I am feeling unaccomplished as a SAHM

Myesha - posted on 10/23/2011 ( 21 moms have responded )

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I am 32 with a 2 year old who has worked all my life. I got laid off in 09' and am now a stay at home mom. I feel like I’m getting depressed because I am used to working and although my husband says I’m a big help keeping my daughter and the house etc., I feel worthless and like I’m not accomplishing anything. I have a college degree and am not the "stay at home mom type" Although there are lots of fun things I can do with my daughter outside the house, I just can’t bring myself to getting dressed (both of us) and getting out and doing it. I sometimes get out the house every now and then, but feel like it isn’t enough. Not sure if this is a sign of depression but I feel so unmotivated. Am I the only one?

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Cat - posted on 10/25/2011

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I think in this society we attach "accomplishments" to a paycheck. I felt the same way at first when I quit work in 2005 when my son was born. But I have since realized that I'm doing a more difficult job than the job I had before. Somedays I wonder how working moms are able to do it. I not only keep the house, cook, do the laundry, pay the bills, do the taxes, pick up the kids from school and tutor them with the homework, but I have since become a co-teacher and assistant in their karate classes and my daughter's dance classes, and I also teach private dance class where I make a small amount of side money. (and I also take my own dance classes and do freelance writing on the side) I relish a day that I can stay home with nothing to do! While there are some days that I wish I was doing "more," I've also realized that my children will only be young once and I cherish the years I spend at home with them. I think that moms who stay home can find a lot of ways to feel accomplished. You can write, start a business, do art, or music. Life doesn't end when your job does! It's just beginning!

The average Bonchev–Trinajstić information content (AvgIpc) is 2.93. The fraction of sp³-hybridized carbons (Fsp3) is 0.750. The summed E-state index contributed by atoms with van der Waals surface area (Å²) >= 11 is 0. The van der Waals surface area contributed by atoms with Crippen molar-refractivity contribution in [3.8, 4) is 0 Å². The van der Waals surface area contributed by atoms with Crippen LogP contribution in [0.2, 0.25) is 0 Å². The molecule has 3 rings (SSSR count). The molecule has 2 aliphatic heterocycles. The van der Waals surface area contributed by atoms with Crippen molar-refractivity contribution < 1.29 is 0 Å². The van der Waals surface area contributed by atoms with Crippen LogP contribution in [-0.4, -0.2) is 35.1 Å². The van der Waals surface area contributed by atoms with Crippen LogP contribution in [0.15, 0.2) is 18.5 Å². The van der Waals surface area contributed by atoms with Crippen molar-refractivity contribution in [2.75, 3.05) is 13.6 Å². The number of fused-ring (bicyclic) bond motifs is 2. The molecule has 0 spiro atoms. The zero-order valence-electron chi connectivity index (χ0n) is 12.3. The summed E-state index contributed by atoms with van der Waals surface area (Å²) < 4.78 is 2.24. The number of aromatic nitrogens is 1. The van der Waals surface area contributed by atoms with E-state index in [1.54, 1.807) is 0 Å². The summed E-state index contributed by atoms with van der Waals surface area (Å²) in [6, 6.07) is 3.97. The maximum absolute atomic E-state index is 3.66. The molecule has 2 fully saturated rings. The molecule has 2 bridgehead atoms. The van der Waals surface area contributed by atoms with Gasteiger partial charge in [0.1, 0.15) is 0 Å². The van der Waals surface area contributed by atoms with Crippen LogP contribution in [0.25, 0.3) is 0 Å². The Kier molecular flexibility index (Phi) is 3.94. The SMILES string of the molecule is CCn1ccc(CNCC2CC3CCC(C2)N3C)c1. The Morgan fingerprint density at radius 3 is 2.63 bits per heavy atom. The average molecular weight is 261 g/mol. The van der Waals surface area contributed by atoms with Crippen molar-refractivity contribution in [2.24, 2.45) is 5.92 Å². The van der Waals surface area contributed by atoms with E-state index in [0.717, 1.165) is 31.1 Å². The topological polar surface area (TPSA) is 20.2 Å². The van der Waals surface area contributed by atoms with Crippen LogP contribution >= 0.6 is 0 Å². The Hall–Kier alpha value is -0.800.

Michelle - posted on 10/23/2011

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I worked until 07 when my son was born. It's not the exact situation because I quit my job and chose to be at home. But I was most certainly not the stay at home mom type myself. I had zero domestic skills, zero desire to do anything domestic either. Just jumped in with this little person looking at me like I was crazy. I still don't always feel like I've accomplished something sometimes. But I do all the cooking, cleaning, child care, I learned to sew, and somehow keep my husband some what in check. It does help if you force yourself to get out and do stuff. For a while I felt useless too. But we have 3 kids and my husband travels for work often. I don't think we could hold our household if I worked (my husband brought this to my attention). You do contribute quite a bit to your family and if your daughter turns out to be a healthy, happy, productive adult that will be because of you and that is the ultimate accomplishment. Get out and enjoy your daughter. Make yourself do it. It'll help a lot.

[deleted account]

You have to look at being a sahm with the same discipline and dedication you had being in the workforce. I don't know what kind of job you had, but I'm fairly sure if you slacked up, you'd be fired, right?
So decide what you want to do for the week, then do it.

Like you, I'm not much the sahm type, but I knew I wanted to do it, and obviously, if I was going to do it, I wanted to do it well. I figured out what I missed from my working role, then figured out how to get those things in my sahm role.